Every autumn, huge quantities of leaves in plastic bags end up in landfills. This causes a number of adverse consequences.
We have now entered the season where rakes and plastic bags are constantly in use. Leaves falling from the trees are now enemy number one for many private and municipal landowners. Meanwhile, as they do every year, experts endorsing "Leave the leaves" global campaign will be calling for people to stop looking at them as rubbish and explaining that they serve an important role in ecosystems.
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Experts plead: "Leave the leaves!"
Among the organisations promoting the campaign is the United States Department of Agriculture. Its website reminds us that the natural mulch that is created from fallen leaves helps to suppress weeds, while also fertilising the soil as it decomposes. The micro-organisms that live in the soil and fertilise it need nutrients all year round.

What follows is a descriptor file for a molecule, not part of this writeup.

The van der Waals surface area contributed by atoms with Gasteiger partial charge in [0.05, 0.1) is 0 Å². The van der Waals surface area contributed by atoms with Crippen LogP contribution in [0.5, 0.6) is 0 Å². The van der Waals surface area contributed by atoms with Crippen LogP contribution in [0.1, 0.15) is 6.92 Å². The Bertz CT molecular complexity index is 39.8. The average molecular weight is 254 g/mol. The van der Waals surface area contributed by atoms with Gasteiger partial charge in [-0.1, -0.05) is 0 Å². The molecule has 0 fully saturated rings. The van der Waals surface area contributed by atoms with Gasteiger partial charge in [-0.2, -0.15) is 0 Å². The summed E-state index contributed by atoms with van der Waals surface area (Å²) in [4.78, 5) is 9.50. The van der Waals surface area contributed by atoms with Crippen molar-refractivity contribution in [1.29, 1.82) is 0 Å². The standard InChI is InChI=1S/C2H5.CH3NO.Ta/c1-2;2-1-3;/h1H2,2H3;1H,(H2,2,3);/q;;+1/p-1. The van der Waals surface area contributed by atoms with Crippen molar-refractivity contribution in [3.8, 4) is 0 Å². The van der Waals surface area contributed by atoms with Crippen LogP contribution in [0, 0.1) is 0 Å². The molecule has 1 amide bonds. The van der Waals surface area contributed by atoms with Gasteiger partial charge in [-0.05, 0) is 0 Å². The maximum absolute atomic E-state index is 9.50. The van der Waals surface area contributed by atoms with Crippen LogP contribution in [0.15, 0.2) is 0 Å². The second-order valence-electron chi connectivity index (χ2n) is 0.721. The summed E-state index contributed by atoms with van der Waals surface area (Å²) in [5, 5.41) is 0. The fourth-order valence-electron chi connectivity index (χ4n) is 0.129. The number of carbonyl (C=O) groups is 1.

The more leaves on the ground, the more food for the micro-organisms, which make the soil healthier and the plants stronger. When leaves start to decay, they give organic matter back to the soil, which reduces the need for fertiliser. So our "cleaning up" leaves de facto sterilises the soil.
Mulching protects the soil surface and helps to stop erosion caused by rainfall. Mulch also helps to moderate temperature extremes, keeping roots warmer in the winter and cooler in the summer. It helps keep the soil moist, which is particularly important in the face of the hydrological drought that has been ongoing and worsening in Poland for years.
Fallen leaves also provide a habitat for wildlife including: lizards, birds, turtles, frogs and insects that overwinter in them. These creatures help to keep pests down and are also involved in improving pollination. Ensuring they survive the winter in fallen leaves improves the chances of keeping them around to perform their natural functions.
Experts urge us not to dispose of leaves in landfill sites. If we are unable to leave them alone where they fall, they suggest moving them under trees or to other places in the garden. You can also shred the leaves with a lawnmower, so they won't be a thorn in your side.